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A riverside harvest

The process of cultivation happens along both shores of the Tungabhadra. As the receding of the water starts in January, fields become visible and farmers mark their boundaries by putting up a small bund around their fields.
Last Updated 28 February 2024, 22:17 IST

The backwaters of the Tungabhadra have receded three months early this year, says Yankanna, a boatman who helps transport people, as well as bikes, scooters and bicycles daily in his small ferry. “This made big changes in farming in the area as farmers started cultivating early,” he adds.

Usually, the areas submerged under the Tungabhadra backwaters start to appear in January and for farmers, this would be the suitable time for sowing. This season, they have sown Bengal gram, groundnut, sorghum and cowpea in October itself. These crops will be harvested soon. An interesting aspect of the cultivation process here is that it does not involve much human intervention.  

Rangappa Chigari, a farmer from Bannigol village in Vijayanagara district, holds sorghum earheads with great happiness. “Last year, there was no rain. So, we completed sowing a bit early as compared to previous seasons. Now we are confident of getting a good yield before summer starts,” he says. Beside his field, the Bengal gram crop is in good condition. 

Rehabilitation

When the construction of the Tungabhadra reservoir was planned eight decades ago, the government acquired farmland on both riverbanks. Several villages were relocated and people were provided with basic amenities. During the acquisition process, the government also provided compensation to farmers.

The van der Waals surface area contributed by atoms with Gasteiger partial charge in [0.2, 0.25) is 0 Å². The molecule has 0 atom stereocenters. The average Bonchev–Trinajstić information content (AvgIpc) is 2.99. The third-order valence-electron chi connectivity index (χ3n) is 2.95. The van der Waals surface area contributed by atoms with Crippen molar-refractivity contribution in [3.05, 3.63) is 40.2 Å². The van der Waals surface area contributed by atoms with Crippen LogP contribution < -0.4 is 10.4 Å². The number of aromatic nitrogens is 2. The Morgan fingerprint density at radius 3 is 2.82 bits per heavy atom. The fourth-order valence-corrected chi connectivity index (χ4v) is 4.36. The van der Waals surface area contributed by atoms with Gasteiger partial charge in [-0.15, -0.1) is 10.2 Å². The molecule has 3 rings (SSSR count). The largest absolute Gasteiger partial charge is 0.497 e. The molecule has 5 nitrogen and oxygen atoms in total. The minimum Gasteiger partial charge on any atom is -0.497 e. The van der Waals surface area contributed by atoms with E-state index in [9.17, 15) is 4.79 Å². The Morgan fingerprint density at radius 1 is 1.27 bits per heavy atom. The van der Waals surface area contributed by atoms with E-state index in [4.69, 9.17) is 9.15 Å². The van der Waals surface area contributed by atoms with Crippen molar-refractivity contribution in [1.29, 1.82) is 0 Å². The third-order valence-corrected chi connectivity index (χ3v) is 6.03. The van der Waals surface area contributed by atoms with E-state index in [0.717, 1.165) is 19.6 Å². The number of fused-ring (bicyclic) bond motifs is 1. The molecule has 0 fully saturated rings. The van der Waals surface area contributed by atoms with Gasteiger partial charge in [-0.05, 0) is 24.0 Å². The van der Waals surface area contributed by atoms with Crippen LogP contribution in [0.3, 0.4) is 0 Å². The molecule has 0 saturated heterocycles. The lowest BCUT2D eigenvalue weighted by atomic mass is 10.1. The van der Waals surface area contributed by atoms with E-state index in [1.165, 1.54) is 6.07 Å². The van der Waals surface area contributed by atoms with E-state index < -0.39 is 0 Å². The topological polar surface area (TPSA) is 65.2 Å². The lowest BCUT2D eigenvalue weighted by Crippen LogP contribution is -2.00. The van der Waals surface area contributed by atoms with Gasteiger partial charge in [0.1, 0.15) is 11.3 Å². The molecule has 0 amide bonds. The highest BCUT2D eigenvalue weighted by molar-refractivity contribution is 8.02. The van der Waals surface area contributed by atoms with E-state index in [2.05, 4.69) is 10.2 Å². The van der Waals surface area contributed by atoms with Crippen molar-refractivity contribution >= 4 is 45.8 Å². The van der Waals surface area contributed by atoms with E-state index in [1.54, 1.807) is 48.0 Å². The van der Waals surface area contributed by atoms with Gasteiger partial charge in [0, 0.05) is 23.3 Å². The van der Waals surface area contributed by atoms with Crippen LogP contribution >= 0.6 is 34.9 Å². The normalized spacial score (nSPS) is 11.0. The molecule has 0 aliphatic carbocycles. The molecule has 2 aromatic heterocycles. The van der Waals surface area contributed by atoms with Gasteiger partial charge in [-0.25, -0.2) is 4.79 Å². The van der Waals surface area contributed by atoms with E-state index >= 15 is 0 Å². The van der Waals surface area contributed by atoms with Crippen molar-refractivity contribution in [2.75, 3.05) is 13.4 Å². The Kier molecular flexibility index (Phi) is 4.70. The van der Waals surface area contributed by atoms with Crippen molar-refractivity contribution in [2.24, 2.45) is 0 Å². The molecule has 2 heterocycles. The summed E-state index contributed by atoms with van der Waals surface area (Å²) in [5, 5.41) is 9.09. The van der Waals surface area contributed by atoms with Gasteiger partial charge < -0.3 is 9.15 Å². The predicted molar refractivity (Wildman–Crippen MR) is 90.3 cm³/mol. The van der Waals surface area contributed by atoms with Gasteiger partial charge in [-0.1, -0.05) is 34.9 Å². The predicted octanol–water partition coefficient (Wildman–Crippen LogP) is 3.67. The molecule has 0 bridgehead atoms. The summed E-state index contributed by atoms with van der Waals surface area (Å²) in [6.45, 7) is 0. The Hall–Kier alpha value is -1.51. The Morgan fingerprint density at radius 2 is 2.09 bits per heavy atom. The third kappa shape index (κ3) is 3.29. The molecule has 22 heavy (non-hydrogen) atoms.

During the monsoon, due to the increased inflow of water, the level of the river rises significantly. Water is released from the reservoir around January for irrigation, and the level of the river starts to recede. Farmers whose ancestors gave up their lands to the government, start sowing in the same fields, once the water recedes.

“After one or two decades, farmers started cultivation in the same lands and the government departments and officials neglected this issue then. Somehow the farming practice became popular because it requires no inputs, other than seeds. Now, hardly a few officials or department representatives try to stop the cultivation. Of course, it is all about the question of survival for farmers,” says an officer from the Agricultural Department who did not wish to be named. 

“Our fathers and grandfathers received only a few rupees as compensation for this fertile land. Though we are not the owners anymore, we have been cultivating the fields regularly for more than five decades,” says Sunkappa of Budihal village.

Nutrient-rich soil

The process of cultivation happens along both shores of the Tungabhadra. As the receding of the water starts in January, fields become visible and farmers mark their boundaries by putting up a small bund around their fields.